Wrestlers Sue Feds over Rules for College Sports

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(WOMENSENEWS)–College wrestlers and their coaches are suing the government, claiming a federal law banning sex discrimination in sports and academics weakens men’s athletics at universities. They claim the only way to adhere to the requirement is to trim programs for male students.

The lawsuit, filed Wednesday in U.S. District Court for the District of Columbia, blames a 1996 rule clarifying the Title IX statute — a law that’s been credited with transforming women’s athletics. The legislation applies to any school or college that receives federal funding.

Schools can comply with the statute by showing that opportunities for women are “substantially proportionate” to their enrollment. They can also show that opportunities correspond to the level of students’ interest or that new teams are being added.

But over the last decade, 350 men’s programs have been cut, said Eric Pearson, co-chairman of the National Wrestling Coaches Association. Those losses, he said, have come in less revenue-generating sports, such as swimming, wrestling, track-and-field and gymnastics. Women’s rights advocates have generally argued that the colleges should cut the large budgets for football rather than eliminate the other men’s teams.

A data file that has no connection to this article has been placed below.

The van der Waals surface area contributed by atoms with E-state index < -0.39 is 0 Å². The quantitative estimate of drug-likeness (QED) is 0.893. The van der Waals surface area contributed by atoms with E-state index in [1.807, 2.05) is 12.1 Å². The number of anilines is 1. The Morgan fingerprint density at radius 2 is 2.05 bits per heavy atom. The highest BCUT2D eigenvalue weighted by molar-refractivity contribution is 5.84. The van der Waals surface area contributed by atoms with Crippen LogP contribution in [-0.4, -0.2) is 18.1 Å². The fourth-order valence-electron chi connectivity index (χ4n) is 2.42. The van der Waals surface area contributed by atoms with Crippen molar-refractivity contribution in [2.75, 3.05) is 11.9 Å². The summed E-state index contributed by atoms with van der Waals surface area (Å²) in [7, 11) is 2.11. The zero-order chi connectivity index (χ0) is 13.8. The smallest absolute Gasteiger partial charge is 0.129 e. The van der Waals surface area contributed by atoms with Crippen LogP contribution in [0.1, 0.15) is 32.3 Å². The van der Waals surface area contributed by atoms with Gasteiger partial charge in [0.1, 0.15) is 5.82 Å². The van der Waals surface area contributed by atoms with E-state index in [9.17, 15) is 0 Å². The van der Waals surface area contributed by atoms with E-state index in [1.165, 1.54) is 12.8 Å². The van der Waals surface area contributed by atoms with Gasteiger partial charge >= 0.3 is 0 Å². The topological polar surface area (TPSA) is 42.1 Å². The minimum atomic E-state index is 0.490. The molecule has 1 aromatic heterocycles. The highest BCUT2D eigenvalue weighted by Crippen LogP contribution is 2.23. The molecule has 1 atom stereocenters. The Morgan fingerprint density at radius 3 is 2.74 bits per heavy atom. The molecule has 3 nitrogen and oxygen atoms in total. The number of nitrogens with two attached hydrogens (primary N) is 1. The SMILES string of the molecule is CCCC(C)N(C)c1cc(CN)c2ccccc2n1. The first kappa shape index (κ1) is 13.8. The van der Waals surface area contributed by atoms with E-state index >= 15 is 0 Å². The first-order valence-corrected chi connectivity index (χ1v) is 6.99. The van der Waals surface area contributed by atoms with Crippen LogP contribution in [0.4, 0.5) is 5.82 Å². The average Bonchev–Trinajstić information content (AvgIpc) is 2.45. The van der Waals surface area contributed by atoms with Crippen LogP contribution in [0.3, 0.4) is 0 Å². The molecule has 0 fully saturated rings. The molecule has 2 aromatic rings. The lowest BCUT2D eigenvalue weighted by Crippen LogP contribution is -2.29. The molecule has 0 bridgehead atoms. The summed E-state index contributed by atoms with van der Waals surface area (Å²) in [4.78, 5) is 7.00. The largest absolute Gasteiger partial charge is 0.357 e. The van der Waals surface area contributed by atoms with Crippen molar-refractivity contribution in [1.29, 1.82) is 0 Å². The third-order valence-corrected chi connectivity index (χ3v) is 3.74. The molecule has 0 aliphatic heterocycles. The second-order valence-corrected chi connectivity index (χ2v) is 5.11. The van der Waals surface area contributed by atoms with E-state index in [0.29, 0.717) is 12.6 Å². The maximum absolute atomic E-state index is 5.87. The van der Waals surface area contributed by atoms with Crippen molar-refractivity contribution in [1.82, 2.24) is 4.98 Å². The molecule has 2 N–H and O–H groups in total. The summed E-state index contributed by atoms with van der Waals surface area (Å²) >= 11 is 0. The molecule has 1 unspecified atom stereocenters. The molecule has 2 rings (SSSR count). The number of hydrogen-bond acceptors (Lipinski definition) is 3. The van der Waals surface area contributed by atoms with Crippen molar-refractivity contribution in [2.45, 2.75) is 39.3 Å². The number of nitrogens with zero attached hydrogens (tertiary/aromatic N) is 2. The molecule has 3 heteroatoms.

Although many lawsuits have been filed unsuccessfully against individual schools for trimming certain programs, the NWCA suit challenges the rules themselves, alleging they were adopted illegally and asking the court to force the government to write new ones, basing opportunities on interest, rather than enrollment.

“Capping a male athlete off a team or cutting an entire men’s team solely because not enough female students have an interest in athletics is gender discrimination per se–with absolutely no corresponding benefit to women,” the suit says.

But Marcia Greenberger, co-president of the National Women’s Law Center, said the law’s requirements are not as rigid as the suit claims. Several studies have demonstrated that most schools comply with the statute without cutting men’s teams, and that men’s participation in athletics has actually increased.

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